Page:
Different Types of Investment Risk
I assume no one wants to take on investment risk and the word is so often used to describe the stock market that even a kid (when I was 15) believed that the market was “risky.” But what is risk and how do we reduce it?
Dictionary Definition of Risk
By definition, risk is officially
“the hazard or chance of loss”
No arguing about that definition because you could easily lose your pants in the market. However, the above definition doesn’t provide anything in perspective. It is just a generic meaning that people spurt out in any situation, and especially in regards to stocks.
Investment Risk in Context
If we go with the above definition, driving, cycling, walking or basically breathing the smog outside our homes is risky. Yet not many people overly worry about being in a car accident, tripping and breaking their leg or getting lung cancer from smoking. Why?
Because we understand that if we do things a certain way, we can be close to risk free.
Being an alert, defensive driver will help you avoid many accidents. Looking in the direction you are walking will prevent you from hitting the pole in front of you (I learned this the hard way), and smokers understand what they are doing from the very beginning.
Let me go through some different types of investment risk and the order in which I would rank them.
1. Financial Risk
The basic rule of thumb is that you
- should not consider the market like a savings account
- should not invest money which you will need to use in less than one year
Markets go up and down. There is no guaranteed return for just depositing your money into a fund or stock and since we can’t predict the markets, if you have something urgent coming up, like a wedding, keep it in something liquid and stable.
I also find it surprising that many investors, usually single young males, do not have their finances in order before investing. There are people who have fairly high mortgages or rent, car, utility payments etc yet use up a big chunk of their paychecks for the market and then claim they are living paycheck to paycheck and finding it hard to make ends meet.
Investing with this mentality will only increase your risk.
2. Over-Confidence Risk
One of the major killers to any investor or person in general. I also call this “I know what I’m doing” risk. When times are good and the market is rising anyone can make money. We may take this as a sign that our investing strategy and acumen has greatly improved and signs of what is to come.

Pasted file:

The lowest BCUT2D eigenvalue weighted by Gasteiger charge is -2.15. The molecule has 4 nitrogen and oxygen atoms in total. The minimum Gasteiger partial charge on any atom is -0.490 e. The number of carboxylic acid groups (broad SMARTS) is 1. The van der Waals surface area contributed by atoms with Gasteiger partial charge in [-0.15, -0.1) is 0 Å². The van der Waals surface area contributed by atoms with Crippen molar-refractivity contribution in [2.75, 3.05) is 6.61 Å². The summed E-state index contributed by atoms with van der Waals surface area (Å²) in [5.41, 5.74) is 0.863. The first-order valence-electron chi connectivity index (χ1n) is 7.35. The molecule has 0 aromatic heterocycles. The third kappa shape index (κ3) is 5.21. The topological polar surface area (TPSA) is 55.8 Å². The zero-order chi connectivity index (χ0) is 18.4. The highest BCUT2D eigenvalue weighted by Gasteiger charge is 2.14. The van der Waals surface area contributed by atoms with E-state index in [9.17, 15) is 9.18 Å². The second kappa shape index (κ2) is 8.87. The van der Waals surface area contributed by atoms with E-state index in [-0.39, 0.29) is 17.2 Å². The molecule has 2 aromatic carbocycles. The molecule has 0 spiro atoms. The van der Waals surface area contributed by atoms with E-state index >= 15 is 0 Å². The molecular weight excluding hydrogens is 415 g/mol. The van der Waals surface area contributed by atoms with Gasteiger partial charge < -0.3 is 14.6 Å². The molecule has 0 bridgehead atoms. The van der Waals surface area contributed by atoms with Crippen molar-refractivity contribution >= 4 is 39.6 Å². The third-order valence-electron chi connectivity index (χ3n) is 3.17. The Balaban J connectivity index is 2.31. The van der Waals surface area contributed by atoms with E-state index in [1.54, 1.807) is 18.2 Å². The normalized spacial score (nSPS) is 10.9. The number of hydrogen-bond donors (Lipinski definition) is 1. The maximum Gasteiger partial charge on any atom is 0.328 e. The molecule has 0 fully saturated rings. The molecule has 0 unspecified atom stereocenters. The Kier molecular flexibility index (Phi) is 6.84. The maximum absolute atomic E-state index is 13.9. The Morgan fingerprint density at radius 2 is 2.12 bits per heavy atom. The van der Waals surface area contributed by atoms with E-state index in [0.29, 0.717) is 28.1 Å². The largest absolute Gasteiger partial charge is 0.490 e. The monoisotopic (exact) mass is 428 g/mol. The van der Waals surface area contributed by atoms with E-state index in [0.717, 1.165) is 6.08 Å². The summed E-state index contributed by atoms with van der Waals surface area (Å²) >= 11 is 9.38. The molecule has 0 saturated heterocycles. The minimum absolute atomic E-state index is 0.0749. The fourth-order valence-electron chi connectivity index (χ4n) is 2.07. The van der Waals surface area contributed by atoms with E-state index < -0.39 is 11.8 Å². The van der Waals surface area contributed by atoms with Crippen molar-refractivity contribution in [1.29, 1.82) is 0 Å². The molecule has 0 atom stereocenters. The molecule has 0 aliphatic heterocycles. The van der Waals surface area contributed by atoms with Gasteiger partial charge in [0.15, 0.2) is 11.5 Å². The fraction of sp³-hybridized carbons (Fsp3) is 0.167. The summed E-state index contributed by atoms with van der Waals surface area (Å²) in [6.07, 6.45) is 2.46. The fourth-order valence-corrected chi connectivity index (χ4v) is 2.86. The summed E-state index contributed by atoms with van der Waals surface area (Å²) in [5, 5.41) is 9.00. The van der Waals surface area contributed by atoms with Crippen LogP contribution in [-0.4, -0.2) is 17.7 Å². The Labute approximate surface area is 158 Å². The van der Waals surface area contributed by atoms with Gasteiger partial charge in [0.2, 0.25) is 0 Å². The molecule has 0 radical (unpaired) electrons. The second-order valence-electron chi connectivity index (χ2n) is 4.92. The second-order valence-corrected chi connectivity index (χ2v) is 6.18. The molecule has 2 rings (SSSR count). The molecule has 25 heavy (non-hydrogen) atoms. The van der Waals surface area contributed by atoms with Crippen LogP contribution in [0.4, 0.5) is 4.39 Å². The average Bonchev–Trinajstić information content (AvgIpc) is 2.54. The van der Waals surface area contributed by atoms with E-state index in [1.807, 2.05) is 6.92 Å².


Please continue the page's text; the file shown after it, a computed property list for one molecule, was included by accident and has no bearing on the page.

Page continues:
When good things happen, our heads usually get bigger, and it’s when our heads get to heavy for our necks to support, something goes wrong.
Think of 3 people that you know personally that invest. I am going to ask you a simple question.
Are you a better investor than them?
Most people would have answered yes but maybe our better halves are actually better..?
3. Asset Management Risk
So you already have your financials in order and know yourself pretty well but without proper asset management, you could be exposing yourself to additional risk.
A good poker player always makes bets or calls a bluff in conjunction to the pot size. They strictly maintain their money management and bet accordingly depending on the odds.
This is no different with our own portfolios. Do you track your portfolio in detail other than the stock price and how much gain you have?
4. Business Risk
This risk is familiar and easy to reduce. First of all, this has everything to do with whether you understand or not.
A business is considered risky due to many factors.
- Erratic cash flows
- Majority of revenues coming from one product – refer to AeroGrow, GeoEye
- Lack of management experience
- Financial insolvency
- and so on
If you understand the company and how it all stacks up, your perception of the risk will obviously differ to someone who doesn’t understand it as well.
Like I mentioned before, a smoker perfectly understands the risk involved with smoking and has a different view than the non smoker who sees far greater risk.
5. Valuation Risk
Another obvious risk. Don’t overpay, or if you decide to, don’t overpay by a ridiculous amount.
The tech bubble and the financial crisis all resulted because people believed prices couldn’t go down and basically thought a site like my blog was worth $1M and going up everyday.
When I go through companies and I don’t know what it’s worth, it ends up in the pass pile.
As Buffett has said regularly, risk comes from not knowing or understanding.
“With All Thy Getting Get Understanding” – Proverbs 4:7